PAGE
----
When we need to record expenses, prepare budgets, chart data and crunch numbers, Excel naturally comes to mind. Since its launch in 1985 by Microsoft, it has morphed into a de facto tool for a variety of tasks. This versatile spreadsheet is used for forms, checklists, record keeping, data analysis, workflow tracking, dashboards, and many more.
Even though Excel could satisfy many needs, it is not necessarily the best fit for five reasons.
- Questionable data integrity
With the flexibility to have multiple worksheets in a single workbook, the amount of data can get unwieldy.
Built-in links from worksheet to worksheet add complexity to maintaining the logic. A broken link could result in hours of tracing and fixing.
Unintentional data overwrite is haphazard. A poorly designed spreadsheet with little checks and balances would lead to errors undetected.
- Ineffective collaboration
Despite the availability of the collaboration feature with Office 365, desktop Excel users don’t have the capability to do real time collaboration.
When changes are made, an updated version is saved and emailed to others. There is little tracking of changes made.
The lack of audit trail makes it challenging to identify who has provided input and determine the associated rationale for the changes.
- Lack of standard formats
Individuals have different preferences for data layout. Some like to keep things simple, using basic features such as bold, underline, and color to highlight information. Others prefer to segregate input from computation in different worksheets.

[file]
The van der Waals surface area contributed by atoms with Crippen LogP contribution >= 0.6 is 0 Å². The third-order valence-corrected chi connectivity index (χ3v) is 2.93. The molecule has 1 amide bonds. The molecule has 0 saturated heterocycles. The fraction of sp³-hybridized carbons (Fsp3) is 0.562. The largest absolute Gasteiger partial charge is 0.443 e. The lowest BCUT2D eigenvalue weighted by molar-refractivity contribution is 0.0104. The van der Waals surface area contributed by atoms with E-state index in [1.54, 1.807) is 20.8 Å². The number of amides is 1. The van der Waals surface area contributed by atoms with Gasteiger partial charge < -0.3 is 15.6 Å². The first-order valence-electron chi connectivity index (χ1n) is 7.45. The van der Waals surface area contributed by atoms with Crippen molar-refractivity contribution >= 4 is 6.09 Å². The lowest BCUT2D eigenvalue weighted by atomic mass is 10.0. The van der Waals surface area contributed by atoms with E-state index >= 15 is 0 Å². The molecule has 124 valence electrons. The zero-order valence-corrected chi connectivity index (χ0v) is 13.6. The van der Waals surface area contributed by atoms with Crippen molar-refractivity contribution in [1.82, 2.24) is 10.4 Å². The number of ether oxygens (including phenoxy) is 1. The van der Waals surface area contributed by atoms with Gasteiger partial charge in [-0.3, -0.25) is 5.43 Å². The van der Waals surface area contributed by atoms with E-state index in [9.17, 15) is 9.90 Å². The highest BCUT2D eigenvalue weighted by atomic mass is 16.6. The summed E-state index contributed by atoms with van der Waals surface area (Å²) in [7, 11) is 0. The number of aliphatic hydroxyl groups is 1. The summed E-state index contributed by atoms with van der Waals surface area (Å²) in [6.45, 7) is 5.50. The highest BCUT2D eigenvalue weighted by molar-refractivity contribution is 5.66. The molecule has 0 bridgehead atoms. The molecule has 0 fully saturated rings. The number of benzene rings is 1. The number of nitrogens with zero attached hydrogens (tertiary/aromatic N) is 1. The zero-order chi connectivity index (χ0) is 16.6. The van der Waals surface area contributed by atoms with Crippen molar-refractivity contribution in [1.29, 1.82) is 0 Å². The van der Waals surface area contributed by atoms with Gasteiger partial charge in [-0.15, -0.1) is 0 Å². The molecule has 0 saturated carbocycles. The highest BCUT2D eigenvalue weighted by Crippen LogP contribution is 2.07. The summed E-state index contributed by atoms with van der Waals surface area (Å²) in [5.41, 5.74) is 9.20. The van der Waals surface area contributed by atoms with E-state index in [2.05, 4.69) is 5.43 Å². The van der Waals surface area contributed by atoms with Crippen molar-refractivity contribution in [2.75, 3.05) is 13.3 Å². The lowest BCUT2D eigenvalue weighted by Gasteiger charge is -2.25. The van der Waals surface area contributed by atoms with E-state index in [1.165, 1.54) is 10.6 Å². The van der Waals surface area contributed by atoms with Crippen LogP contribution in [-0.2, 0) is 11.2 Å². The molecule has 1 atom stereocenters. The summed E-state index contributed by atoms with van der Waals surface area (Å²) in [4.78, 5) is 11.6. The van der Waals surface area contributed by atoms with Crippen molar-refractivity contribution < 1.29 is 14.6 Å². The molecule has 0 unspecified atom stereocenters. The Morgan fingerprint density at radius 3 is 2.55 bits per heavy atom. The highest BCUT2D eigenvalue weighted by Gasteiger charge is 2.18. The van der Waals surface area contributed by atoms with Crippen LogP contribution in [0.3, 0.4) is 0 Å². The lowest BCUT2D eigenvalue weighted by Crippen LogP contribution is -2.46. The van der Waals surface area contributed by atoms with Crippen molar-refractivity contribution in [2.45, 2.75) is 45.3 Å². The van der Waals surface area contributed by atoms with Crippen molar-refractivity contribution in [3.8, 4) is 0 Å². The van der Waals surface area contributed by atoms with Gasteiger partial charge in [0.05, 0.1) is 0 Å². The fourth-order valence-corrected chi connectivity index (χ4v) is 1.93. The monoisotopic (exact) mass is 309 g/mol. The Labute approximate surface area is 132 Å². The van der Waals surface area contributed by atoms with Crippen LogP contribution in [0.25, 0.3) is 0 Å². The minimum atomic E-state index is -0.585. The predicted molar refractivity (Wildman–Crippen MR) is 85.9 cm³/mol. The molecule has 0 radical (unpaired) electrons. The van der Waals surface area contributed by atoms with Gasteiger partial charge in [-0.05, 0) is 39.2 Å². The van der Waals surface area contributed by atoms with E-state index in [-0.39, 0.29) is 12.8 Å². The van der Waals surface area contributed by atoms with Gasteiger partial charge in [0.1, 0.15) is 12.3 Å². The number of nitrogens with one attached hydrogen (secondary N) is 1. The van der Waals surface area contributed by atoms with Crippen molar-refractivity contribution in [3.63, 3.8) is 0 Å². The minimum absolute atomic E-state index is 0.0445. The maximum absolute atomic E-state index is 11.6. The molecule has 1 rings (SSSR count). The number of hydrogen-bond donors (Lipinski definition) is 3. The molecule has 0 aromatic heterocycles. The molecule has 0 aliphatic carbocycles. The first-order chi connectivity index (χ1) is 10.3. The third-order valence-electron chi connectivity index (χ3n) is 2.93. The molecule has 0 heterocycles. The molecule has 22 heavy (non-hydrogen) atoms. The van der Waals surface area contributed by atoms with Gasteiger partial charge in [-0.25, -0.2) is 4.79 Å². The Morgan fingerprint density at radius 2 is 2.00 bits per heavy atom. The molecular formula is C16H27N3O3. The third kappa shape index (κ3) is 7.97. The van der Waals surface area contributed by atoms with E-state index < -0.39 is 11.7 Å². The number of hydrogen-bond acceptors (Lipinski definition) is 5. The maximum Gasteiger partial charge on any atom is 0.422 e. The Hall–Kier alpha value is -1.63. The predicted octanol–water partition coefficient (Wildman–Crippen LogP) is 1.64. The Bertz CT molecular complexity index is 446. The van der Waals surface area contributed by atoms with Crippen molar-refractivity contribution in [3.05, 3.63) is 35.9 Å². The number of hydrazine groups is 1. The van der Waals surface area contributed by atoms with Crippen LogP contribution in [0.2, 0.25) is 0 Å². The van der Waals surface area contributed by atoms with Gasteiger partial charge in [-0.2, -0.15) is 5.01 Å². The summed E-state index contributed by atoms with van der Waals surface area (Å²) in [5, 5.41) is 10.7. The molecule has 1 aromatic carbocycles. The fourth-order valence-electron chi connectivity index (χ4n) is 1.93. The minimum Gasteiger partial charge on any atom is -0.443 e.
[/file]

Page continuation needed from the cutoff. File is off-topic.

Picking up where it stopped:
Users of the worksheet would need to spend time to understand the logic incorporated before making changes. Tasks such as charting and business analytics in Excel could become complicated to decipher.
For complex worksheets, it would be risky to hand them off and expect others to work with them without breaking any links or making changes in the right places.
- Lack of transparency
Using Excel as a workflow management tool is easy to set up. It involves creating a checklist for the tasks, individual worksheets for completing each task, and a summary worksheet for logging comments and issues.
As the workbook travels from one person to the next, a new version is saved along the way.
Each person checks the task completed, performs the data entry or whatever is needed, enters comments on necessary follow-up work, saves the file, and emails it with other required documents to the next person in the workflow.
It is impossible to detect who has the workbook at any point and the status of the work. The lack of transparency leads to time-consuming manual follow-up.
- Poor productivity
Any work that leads to rework, hunt for information, unnecessary back and forth follow-up is unproductive.
When labor cost accounts for a high proportion of your operating expense, it is vital to eliminate unproductive work. On the contrary, a proper tool helps to automate onerous tasks so that people’s time is best deployed where their intellect is needed most.
In addition, frustrations dampen morale. It is a quick way to turn away talent.
It is time to replace some of your needs fulfilled by Excel with proper tools. There are many excellent applications available to better serve as databases, collaboration tools, workflow management, business analytics, and so on.
These applications offer more eloquent approaches to handle data store, integrate and share data from multiple sources, provide real time data and visibility of the complete workflow. Many are low code or no-code applications, making them quick to deploy. When available, the subscription service model frees you from administrative overhead.
The long term benefit of capturing data in a structured manner provides easily accessible consistent data. And having quality data is fundamental to leveraging artificial intelligence technology down the road to remain competitive and relevant.